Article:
Why caregiving doesn’t always require consumerism

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For the upcoming school year, my partner and I have committed to after-school care for our friends’ two boys, ages 5 and 8, twice a week. We have no children (on purpose) and are both our own bosses. We have become accustomed, more or less, to our schedules being entirely ours: always malleable, always in our control. So it’s been interesting to figure out the kinds of things that many parents and guardians have been doing for years: how to block a calendar, how to communicate an unavailability, how to then point out that unavailability when people think, like most things in our calendars , that it is in fact negotiable. We have also sought to equip our home, for lack of a better term, in a way that prepares it for caregiving. We hang out with these friends and their kids all the time, but we spend most of that time at their house, just out of convenience for the kids. We have a few toys here (a microscope, a bunch of Play-Dohs, and of course our dogs, which are endless fun) but I feel compelled to buy a bunch of shit; basics like colored pencils, tracing paper and Glu-Sticks that they have at home, but also things that make us same After from cool aunt and uncle. I find myself wanting to be the source of all the Slime, all the glitter, new games, books and stuff that will endear them here. Earlier this week I asked for suggestions for more cool shit in this vein to accumulate, and got a ton of responses. But my friend Virginie Sole-Smith makes an essential point: these children come to us directly after school, where they have been constantly stimulated (and need to perform, in whatever capacity) for hours. Sometimes they’ll want to play Connect Four, make Slime, or build a spaceship out of old cardboard. But most of the time, they’ll just want to do exactly what I wanted to do when I came home from elementary school: eat bites of bagel, talk to no one, and either plow another babysitters club book or watch the latest syndicated episode of Star Trek: The Next Generation.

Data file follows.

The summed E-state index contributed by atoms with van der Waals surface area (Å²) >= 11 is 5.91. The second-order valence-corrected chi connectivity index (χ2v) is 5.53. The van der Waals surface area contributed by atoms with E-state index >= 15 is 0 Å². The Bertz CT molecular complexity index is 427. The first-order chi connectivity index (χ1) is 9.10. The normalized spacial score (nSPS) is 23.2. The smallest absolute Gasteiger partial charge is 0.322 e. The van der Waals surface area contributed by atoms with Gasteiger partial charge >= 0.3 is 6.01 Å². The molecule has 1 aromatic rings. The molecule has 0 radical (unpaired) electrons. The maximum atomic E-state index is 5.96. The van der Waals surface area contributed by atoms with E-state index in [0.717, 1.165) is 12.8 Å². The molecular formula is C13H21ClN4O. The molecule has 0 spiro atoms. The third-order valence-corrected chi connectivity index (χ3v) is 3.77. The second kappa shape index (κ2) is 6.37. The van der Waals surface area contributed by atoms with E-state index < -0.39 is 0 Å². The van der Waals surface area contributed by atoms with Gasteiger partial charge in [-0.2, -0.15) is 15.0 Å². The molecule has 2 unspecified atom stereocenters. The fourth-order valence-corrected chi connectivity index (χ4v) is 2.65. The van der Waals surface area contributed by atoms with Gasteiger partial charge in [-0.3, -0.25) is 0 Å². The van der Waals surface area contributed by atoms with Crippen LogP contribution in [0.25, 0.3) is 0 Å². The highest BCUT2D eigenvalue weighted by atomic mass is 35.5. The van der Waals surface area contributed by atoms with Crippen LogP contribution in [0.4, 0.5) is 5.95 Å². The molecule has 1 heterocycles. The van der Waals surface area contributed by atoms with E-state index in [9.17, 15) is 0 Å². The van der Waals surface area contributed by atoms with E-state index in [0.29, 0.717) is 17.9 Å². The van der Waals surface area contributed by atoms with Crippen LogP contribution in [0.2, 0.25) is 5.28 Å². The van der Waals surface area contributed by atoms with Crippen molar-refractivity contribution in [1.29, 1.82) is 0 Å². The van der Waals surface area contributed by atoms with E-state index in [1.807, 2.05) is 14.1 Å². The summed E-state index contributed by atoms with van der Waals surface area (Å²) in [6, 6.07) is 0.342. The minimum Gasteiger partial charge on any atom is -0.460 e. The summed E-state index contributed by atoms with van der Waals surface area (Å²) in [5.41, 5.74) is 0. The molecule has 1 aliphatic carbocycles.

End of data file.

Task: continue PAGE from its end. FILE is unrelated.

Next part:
It’s a good reminder, I think. We spend a lot of time designing caregiving, and even self-care, because buy shit. But sometimes it’s just about creating space for ourselves and others to find rest, in whatever form, without judgment. I love that I can be the person to go around with these kids when and if they need it. And I also love being able to be the person sitting across the room, in silence, as we both spend time hanging out in our own minds.

Anne Helen Petersen’s latest title, The Moms Are Not Alright, is available exclusively on Scribd Originals.

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